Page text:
Friday, March 11, 2016

Help If you can- Subject DIAPERS DIAPERS

  1. The White House, Washington
    Every day, I walk into work and see the faces of teenage mothers who are trying their hardest to be good parents.
    I help run a youth homeless shelter for an organization called Covenant House, and it's my job to make life a little easier for the young mothers that we welcome. But week after week, there's a major problem that stands in our way: diapers.
    Diapers are basic necessities for these young women and their children, just like food and housing. We work to provide diapers to them as much as we can. But right now, diapers are a big expense: We pay roughly 33 cents per diaper and wait one week per shipment. When we run out, we need to make a run to the corner store, where we end up paying premium prices.
    This isn't just our problem. Studies show nearly one in three families struggle to afford diapers for their babies.
    Policy experts say that low-income families spend twice as much on diapers every year compared to some wealthier families. That's because low-income families don't have internet access or credit cards to order diapers in bulk online, or often don't have transportation to buy in bulk at a big box store.
    When families can’t afford a healthy number of diapers for their babies, they’re faced with the choice between buying diapers and paying for food, rent, or utilities like heat. That’s a choice that no family should have to make.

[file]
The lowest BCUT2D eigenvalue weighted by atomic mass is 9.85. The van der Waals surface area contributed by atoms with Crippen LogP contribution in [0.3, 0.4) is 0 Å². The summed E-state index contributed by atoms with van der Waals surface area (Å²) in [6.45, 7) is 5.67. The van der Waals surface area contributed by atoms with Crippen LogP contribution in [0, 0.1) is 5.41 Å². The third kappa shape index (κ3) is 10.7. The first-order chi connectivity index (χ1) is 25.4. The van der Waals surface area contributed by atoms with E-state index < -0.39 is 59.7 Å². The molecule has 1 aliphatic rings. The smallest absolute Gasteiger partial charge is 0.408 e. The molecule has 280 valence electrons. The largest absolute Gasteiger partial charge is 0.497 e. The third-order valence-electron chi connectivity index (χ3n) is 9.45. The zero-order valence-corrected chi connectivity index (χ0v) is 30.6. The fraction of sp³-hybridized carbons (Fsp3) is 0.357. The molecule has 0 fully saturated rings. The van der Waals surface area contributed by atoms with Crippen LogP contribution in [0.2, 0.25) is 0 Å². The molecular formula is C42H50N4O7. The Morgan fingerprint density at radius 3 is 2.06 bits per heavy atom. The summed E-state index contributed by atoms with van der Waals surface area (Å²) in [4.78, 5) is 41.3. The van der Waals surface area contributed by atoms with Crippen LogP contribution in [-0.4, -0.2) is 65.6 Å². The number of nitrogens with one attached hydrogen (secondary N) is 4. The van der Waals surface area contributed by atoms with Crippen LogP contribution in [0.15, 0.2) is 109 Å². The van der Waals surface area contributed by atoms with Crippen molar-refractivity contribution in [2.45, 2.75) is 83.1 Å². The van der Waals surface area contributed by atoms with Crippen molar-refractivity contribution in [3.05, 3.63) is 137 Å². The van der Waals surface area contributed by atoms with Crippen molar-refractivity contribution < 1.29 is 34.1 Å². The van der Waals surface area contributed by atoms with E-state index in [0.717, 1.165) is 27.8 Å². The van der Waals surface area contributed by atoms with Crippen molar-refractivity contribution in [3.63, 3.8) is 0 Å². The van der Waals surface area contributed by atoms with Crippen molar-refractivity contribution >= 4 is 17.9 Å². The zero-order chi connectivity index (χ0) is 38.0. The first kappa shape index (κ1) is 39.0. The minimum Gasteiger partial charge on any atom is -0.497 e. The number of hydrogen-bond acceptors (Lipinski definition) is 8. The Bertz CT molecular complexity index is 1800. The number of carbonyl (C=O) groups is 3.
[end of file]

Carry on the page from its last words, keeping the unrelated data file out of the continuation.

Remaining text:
The initiative has three key parts:
    • First, the private sector and the non-profit community have teamed up to provide a more affordable way to manufacture and distribute diapers to non-profit organizations. This means that organizations like mine can pay less than half the cost of what we normally pay for diapers, and get them faster with free two-day shipping.
    • Second, any 501(c)(3) non-profit can sign up to participate in theCommunity Diaper Program and begin offering these more affordable diapers to families in their communities. The National Diaper Bank Network estimates that their 280 diaper banks will be able to order more than 14 million diapers this year thanks to this program.
    • Third, even more private sector organizations are helping address the problem through diaper donation campaigns to benefit families in need.
    I cannot say how much seemingly small efforts like these can impact organizations like mine. When we have cheaper, more reliable access to diapers, we can invest any savings into job training programs to help these young mothers find full-time jobs to support their families.
    But more important than saving money, this initiative shows these women that people care about them. They are working so hard to change their lives and provide their children with a good future, and this is the kind of support that they'll remember for a lifetime.
    Thanks so much for listening,
    Renata Alexis
    Covenant House

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